It’s a Process. Step No. 1: Get a Handle on Your Cash Flow. by Carolyn T. Geer


A reader in Minneapolis has an all-too-common problem. Despite holding down a job in luxury-car sales for the past eight years, he struggles to save money.

Sure, he participates in his employer’s 401(k) plan, but outside of that he and his wife and teenage daughter live “paycheck to paycheck,” he writes. They “don’t live a life of luxury,” and he is “pretty obsessed” with watching what they spend.

“I have thought of talking to a financial adviser,” he says, “but they all seem interested in my portfolio rather than helping me with my monthly needs, which I guess are minor to them in the scheme of things.”

All he needs, he says, is someone to help him make a budget, set up a payment plan for some past-due   bills, and put money aside every month without fail. In other words, he needs to transform himself from spender to saver to, ultimately, investor.

All of us fall somewhere on this continuum, with spenders on the left, savers in the middle, and “wealth
creators,” or investors, on the right, says Michael Chadwick, a financial adviser in Unionville, Conn., whom I asked to comment on this reader’s situation. “And, in short, this man is too far left,” he says.
“What we want to do is move him to the right.”

Like many Americans, he suffers from what Mr. Chadwick calls “checkbook syndrome,” or spending just at or above the income he makes, regardless of what that income is. This can lead people to the erroneous conclusion that, if they just make a little more, they’ll be home free.

His first order of business should be to start “keeping score” of his income and expenses, Mr. Chadwick says. He can pay an adviser by the hour or by the month to help with this (two sources are and the new, or he can do it himself with pencil and paper, an Excel spreadsheet, or an online personal-finance tool such as

Once he has a handle on his cash flow, he can draw up a budget and start reining in his spending.

Many people purposely avoid or bungle this step, Mr. Chadwick says, like the doctor he knows whose Quicken-generated spending chart showed 56% of his outlays going to uncategorized expenses. “Don’t use miscellaneous as a category,” Mr. Chadwick admonishes clients.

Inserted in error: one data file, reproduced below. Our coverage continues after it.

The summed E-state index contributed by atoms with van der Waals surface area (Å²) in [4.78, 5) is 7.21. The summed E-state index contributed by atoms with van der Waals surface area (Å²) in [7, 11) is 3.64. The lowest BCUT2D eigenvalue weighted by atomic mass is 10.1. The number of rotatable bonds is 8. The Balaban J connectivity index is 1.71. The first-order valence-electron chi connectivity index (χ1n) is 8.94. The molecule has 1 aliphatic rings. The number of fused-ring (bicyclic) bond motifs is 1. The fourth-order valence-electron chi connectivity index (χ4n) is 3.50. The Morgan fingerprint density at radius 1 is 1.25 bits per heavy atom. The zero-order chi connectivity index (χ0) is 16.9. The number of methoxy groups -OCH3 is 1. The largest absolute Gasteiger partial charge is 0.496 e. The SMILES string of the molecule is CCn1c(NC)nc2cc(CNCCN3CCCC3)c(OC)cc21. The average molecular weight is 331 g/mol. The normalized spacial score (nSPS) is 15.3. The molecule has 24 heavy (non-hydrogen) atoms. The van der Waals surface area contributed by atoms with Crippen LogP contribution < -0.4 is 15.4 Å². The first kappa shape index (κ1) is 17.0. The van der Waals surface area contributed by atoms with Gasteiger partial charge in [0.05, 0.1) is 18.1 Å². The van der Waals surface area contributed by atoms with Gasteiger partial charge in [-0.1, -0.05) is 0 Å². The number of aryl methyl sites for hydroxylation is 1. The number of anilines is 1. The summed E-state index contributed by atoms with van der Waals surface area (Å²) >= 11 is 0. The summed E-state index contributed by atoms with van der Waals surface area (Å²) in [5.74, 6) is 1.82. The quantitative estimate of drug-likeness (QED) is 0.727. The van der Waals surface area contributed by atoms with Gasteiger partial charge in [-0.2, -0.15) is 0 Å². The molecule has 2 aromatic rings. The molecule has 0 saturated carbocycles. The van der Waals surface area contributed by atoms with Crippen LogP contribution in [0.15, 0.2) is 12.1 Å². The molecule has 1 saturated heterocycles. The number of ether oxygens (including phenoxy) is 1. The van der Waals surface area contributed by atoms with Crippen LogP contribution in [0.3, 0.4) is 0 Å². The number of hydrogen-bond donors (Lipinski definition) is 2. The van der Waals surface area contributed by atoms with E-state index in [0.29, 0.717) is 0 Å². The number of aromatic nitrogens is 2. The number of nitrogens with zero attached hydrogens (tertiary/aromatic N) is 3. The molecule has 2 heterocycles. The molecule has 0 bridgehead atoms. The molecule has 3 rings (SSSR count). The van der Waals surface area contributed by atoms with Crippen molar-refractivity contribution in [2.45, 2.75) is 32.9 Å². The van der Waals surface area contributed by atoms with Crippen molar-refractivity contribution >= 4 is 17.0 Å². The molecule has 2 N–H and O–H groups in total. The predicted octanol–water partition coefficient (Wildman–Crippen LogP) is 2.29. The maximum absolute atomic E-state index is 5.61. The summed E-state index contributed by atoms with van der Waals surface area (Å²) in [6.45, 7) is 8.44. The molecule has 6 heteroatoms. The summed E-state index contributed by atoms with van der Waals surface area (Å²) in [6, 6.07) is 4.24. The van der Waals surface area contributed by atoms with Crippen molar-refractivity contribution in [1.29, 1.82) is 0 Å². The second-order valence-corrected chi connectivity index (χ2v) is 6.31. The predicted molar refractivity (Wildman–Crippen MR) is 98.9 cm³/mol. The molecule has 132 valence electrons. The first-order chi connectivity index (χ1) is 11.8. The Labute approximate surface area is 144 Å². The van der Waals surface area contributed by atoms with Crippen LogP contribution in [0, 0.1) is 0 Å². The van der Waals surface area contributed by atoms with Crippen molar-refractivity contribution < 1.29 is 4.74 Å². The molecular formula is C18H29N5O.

And don’t forget to budget funds for savings (pay yourself first, as the saying goes) and some for paying   down any debt that’s dogging you.

Then, says Mr. Chadwick, “automate everything.” You’re more likely to stick to a plan when the money comes in and goes out electronically.

For the savings portion, start by automatically depositing a fixed amount each month into, say, a money- market account or a certificate of deposit, or anything guaranteed not to lose money and that doesn’t have a debit card attached, Mr. Chadwick says.

Anytime income goes up (you get a raise) or expenses go down (you pay off the car loan), channel the   windfall into savings.

Once you’ve accumulated enough assets for an emergency fund (three to six months’ living expenses is often recommended) and you are safely out of spender hell and into saver purgatory, you can begin investing additional money for longer-term goals such as retirement. This is when your money starts making money.

It’s a process, and you may have to give yourself time, years perhaps, especially if, like the Minneapolis car salesman, you didn’t develop good money habits growing up. “No one in the past took the time to teach me how to save,” he writes. “My foundations were never there as my dad was the one doing all the finances and never really spent time with me to teach me these things.”

Indeed, the 60% of Americans who feel that their parents did a good job teaching them about money
have significantly higher opinions of their own financial knowledge than their peers, according to the T. Rowe Price Group’s 2014 Parents, Kids & Money Survey. But that doesn’t mean the other 40% can’t

Mr. Chadwick says he grew up “broke” in a home where he was constantly told they couldn’t afford things. Twenty years ago he started plowing $100 a month into a mutual fund. It took him 10 years to graduate to investor, he says, “but if you can live through a decade of discipline, it’ll change your life forever.”